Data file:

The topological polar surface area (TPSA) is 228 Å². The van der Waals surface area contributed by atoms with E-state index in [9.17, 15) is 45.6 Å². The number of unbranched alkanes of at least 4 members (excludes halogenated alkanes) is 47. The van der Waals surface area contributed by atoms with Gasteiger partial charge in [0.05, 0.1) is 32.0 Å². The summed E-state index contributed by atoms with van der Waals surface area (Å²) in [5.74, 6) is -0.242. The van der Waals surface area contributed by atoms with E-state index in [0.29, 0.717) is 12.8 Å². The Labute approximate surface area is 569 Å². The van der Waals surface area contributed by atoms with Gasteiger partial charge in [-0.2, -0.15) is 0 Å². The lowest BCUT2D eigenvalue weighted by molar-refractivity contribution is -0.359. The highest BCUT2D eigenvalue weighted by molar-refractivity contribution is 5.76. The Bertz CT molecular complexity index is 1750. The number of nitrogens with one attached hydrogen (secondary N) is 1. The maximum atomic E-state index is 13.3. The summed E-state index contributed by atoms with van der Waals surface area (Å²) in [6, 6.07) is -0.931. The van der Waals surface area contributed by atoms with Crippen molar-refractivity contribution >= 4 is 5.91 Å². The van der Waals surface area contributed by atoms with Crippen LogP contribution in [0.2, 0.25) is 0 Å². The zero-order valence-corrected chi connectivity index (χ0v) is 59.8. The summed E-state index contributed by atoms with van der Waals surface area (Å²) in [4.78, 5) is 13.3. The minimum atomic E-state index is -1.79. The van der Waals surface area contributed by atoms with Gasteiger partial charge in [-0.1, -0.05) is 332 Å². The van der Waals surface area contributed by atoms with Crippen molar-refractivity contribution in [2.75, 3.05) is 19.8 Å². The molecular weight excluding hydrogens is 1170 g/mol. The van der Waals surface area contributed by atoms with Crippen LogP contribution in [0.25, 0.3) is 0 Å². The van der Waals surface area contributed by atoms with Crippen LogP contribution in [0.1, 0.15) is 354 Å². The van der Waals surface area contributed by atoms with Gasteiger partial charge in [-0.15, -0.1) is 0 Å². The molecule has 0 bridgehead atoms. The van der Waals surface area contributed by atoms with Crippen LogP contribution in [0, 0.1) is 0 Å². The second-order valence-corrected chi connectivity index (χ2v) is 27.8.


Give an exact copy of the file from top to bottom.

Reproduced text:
The topological polar surface area (TPSA) is 228 Å². The van der Waals surface area contributed by atoms with E-state index in [9.17, 15) is 45.6 Å². The number of unbranched alkanes of at least 4 members (excludes halogenated alkanes) is 47. The van der Waals surface area contributed by atoms with Gasteiger partial charge in [0.05, 0.1) is 32.0 Å². The summed E-state index contributed by atoms with van der Waals surface area (Å²) in [5.74, 6) is -0.242. The van der Waals surface area contributed by atoms with E-state index in [0.29, 0.717) is 12.8 Å². The Labute approximate surface area is 569 Å². The van der Waals surface area contributed by atoms with Gasteiger partial charge in [-0.2, -0.15) is 0 Å². The lowest BCUT2D eigenvalue weighted by molar-refractivity contribution is -0.359. The highest BCUT2D eigenvalue weighted by molar-refractivity contribution is 5.76. The Bertz CT molecular complexity index is 1750. The number of nitrogens with one attached hydrogen (secondary N) is 1. The maximum atomic E-state index is 13.3. The summed E-state index contributed by atoms with van der Waals surface area (Å²) in [6, 6.07) is -0.931. The van der Waals surface area contributed by atoms with Crippen molar-refractivity contribution >= 4 is 5.91 Å². The van der Waals surface area contributed by atoms with Crippen LogP contribution in [0.2, 0.25) is 0 Å². The zero-order valence-corrected chi connectivity index (χ0v) is 59.8. The summed E-state index contributed by atoms with van der Waals surface area (Å²) in [4.78, 5) is 13.3. The minimum atomic E-state index is -1.79. The van der Waals surface area contributed by atoms with Gasteiger partial charge in [-0.1, -0.05) is 332 Å². The van der Waals surface area contributed by atoms with Crippen molar-refractivity contribution in [2.75, 3.05) is 19.8 Å². The molecular weight excluding hydrogens is 1170 g/mol. The van der Waals surface area contributed by atoms with Crippen LogP contribution in [0.25, 0.3) is 0 Å². The van der Waals surface area contributed by atoms with Crippen LogP contribution in [0.1, 0.15) is 354 Å². The van der Waals surface area contributed by atoms with Gasteiger partial charge in [-0.15, -0.1) is 0 Å². The molecule has 0 bridgehead atoms. The van der Waals surface area contributed by atoms with Crippen LogP contribution in [0, 0.1) is 0 Å². The second-order valence-corrected chi connectivity index (χ2v) is 27.8.